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School & District Management Report Roundup

Survey: Bigger Districts Pay Their Leaders More

By Christina A. Samuels — October 11, 2011 1 min read
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The average yearly salary of a superintendent in 2010-11 was $161,992, but that salary varied widely depending on the size of the district, according to a yearly survey of salary and wages of school personnel.

Leaders in districts that served 300 to 2,499 students made an average of $119,613, more than $100,000 less than their counterparts in districts enrolling more than 25,000 students. Those superintendents made an average of $226,551.

The survey included responses from 758 districts with more than 1.3 million employees, and the averages are based on those respondents.

The survey is the 38th edition published by Educational Research Service, an Alexandria, Va.-based nonprofit that will close its doors in November. Editorial Projects in Education, the nonprofit publisher of Education Week, has acquired several assets from the service, including its national salary survey, and plans to continue the annual pay study.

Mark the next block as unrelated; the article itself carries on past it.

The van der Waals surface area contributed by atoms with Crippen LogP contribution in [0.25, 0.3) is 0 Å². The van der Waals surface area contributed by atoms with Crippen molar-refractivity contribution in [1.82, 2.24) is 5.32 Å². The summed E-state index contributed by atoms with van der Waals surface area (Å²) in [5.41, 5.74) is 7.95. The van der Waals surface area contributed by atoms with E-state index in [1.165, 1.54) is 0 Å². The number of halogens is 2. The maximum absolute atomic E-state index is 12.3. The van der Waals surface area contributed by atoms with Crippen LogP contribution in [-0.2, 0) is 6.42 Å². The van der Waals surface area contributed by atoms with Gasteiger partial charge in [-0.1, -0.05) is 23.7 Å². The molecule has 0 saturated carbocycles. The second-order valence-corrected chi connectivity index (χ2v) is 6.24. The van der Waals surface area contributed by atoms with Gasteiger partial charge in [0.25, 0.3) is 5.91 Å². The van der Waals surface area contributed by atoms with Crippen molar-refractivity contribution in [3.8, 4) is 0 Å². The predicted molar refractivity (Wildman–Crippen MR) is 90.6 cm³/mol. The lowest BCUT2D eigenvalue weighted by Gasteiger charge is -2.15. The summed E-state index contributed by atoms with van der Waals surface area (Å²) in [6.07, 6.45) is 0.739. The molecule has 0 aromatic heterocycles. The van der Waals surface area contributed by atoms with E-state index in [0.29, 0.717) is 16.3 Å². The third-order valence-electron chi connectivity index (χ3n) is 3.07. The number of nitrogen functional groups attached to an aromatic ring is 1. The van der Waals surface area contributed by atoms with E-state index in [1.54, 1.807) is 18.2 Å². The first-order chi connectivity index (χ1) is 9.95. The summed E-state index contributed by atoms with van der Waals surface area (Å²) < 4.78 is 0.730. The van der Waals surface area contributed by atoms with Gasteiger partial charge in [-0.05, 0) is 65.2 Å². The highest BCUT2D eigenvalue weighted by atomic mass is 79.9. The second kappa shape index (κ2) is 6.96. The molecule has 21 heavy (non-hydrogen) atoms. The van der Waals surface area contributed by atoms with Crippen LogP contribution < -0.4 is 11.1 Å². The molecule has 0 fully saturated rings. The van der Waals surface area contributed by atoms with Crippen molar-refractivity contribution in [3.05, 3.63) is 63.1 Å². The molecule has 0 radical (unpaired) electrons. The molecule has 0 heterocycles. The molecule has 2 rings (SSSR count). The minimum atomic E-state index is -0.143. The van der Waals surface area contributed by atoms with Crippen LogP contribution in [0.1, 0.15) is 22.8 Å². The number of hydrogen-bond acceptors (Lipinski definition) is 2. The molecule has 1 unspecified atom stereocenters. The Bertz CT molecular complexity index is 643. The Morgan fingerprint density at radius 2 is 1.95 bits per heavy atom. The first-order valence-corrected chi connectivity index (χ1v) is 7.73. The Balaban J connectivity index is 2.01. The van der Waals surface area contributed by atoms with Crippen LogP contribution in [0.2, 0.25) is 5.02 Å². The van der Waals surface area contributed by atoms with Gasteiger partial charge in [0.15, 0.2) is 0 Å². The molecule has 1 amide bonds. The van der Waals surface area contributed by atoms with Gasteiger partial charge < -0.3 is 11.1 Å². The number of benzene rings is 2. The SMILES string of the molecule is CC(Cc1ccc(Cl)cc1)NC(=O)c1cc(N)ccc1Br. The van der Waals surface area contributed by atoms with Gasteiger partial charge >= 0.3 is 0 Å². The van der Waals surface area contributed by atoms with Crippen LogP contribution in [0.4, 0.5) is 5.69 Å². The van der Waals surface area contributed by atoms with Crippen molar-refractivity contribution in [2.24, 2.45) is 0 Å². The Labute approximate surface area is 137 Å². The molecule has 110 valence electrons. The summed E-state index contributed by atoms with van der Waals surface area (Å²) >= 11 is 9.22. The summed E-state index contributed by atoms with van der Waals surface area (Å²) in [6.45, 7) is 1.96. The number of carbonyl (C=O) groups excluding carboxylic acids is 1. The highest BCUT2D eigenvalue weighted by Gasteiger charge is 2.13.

The current survey found that districts that spent more per pupil also spent more in salaries on their teachers. Teachers in districts that spent more than $11,000 per pupil made an average of $58,006, compared with $51,376 at districts that spend less than $8,000 per pupil.

The survey also suggests that new principals may be hard to find because they make just about as much as experienced teachers.

The responding districts reported that the average daily salary rate for an experienced teacher was $330.45. Less experienced senior high school principals earned $372.73 per day, but they generally worked more hours than teachers, making any real difference in salaries small.

Among hourly-wage employees, the survey found that school bus drivers got paid the most, with an average of $16.61 an hour. Cafeteria workers, at $12.23 an hour, made the least.

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A version of this article appeared in the October 12, 2011 edition of Education Week as Survey: Bigger Districts Pay Their Leaders More


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